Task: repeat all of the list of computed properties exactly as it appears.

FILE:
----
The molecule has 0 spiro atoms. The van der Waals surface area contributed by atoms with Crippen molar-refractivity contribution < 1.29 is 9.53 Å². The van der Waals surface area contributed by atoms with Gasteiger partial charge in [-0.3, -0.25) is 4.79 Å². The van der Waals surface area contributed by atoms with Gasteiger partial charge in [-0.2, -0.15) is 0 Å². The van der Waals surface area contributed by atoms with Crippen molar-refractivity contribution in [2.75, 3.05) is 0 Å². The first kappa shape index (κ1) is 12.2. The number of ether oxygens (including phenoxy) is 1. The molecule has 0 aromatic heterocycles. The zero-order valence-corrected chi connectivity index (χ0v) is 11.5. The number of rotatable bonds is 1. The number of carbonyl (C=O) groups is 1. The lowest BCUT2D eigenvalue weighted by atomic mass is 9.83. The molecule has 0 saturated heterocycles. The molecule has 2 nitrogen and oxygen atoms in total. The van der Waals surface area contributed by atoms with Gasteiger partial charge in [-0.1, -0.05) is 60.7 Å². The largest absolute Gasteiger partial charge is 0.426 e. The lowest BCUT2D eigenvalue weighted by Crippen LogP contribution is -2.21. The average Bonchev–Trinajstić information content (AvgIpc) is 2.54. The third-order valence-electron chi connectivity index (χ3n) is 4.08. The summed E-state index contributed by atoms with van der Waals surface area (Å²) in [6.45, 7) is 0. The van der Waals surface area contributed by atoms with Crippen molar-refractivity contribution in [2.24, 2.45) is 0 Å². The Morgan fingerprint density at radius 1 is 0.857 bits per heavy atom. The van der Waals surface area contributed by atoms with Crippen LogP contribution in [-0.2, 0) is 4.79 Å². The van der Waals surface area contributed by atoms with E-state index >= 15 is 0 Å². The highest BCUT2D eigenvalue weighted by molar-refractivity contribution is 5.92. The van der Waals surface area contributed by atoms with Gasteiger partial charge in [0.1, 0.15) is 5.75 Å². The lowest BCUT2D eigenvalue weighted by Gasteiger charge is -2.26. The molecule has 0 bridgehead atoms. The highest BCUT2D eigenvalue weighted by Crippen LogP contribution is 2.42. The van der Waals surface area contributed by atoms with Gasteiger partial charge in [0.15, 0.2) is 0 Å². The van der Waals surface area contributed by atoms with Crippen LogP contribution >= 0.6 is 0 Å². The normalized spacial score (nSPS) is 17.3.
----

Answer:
The molecule has 0 spiro atoms. The van der Waals surface area contributed by atoms with Crippen molar-refractivity contribution < 1.29 is 9.53 Å². The van der Waals surface area contributed by atoms with Gasteiger partial charge in [-0.3, -0.25) is 4.79 Å². The van der Waals surface area contributed by atoms with Gasteiger partial charge in [-0.2, -0.15) is 0 Å². The van der Waals surface area contributed by atoms with Crippen molar-refractivity contribution in [2.75, 3.05) is 0 Å². The first kappa shape index (κ1) is 12.2. The number of ether oxygens (including phenoxy) is 1. The molecule has 0 aromatic heterocycles. The zero-order valence-corrected chi connectivity index (χ0v) is 11.5. The number of rotatable bonds is 1. The number of carbonyl (C=O) groups is 1. The lowest BCUT2D eigenvalue weighted by atomic mass is 9.83. The molecule has 0 saturated heterocycles. The molecule has 2 nitrogen and oxygen atoms in total. The van der Waals surface area contributed by atoms with Gasteiger partial charge in [-0.1, -0.05) is 60.7 Å². The largest absolute Gasteiger partial charge is 0.426 e. The lowest BCUT2D eigenvalue weighted by Crippen LogP contribution is -2.21. The average Bonchev–Trinajstić information content (AvgIpc) is 2.54. The third-order valence-electron chi connectivity index (χ3n) is 4.08. The summed E-state index contributed by atoms with van der Waals surface area (Å²) in [6.45, 7) is 0. The van der Waals surface area contributed by atoms with Crippen molar-refractivity contribution in [2.24, 2.45) is 0 Å². The Morgan fingerprint density at radius 1 is 0.857 bits per heavy atom. The van der Waals surface area contributed by atoms with Crippen LogP contribution in [-0.2, 0) is 4.79 Å². The van der Waals surface area contributed by atoms with E-state index >= 15 is 0 Å². The highest BCUT2D eigenvalue weighted by molar-refractivity contribution is 5.92. The van der Waals surface area contributed by atoms with Gasteiger partial charge in [0.1, 0.15) is 5.75 Å². The lowest BCUT2D eigenvalue weighted by Gasteiger charge is -2.26. The molecule has 0 bridgehead atoms. The highest BCUT2D eigenvalue weighted by Crippen LogP contribution is 2.42. The van der Waals surface area contributed by atoms with Gasteiger partial charge in [0.15, 0.2) is 0 Å². The van der Waals surface area contributed by atoms with Crippen LogP contribution >= 0.6 is 0 Å². The normalized spacial score (nSPS) is 17.3.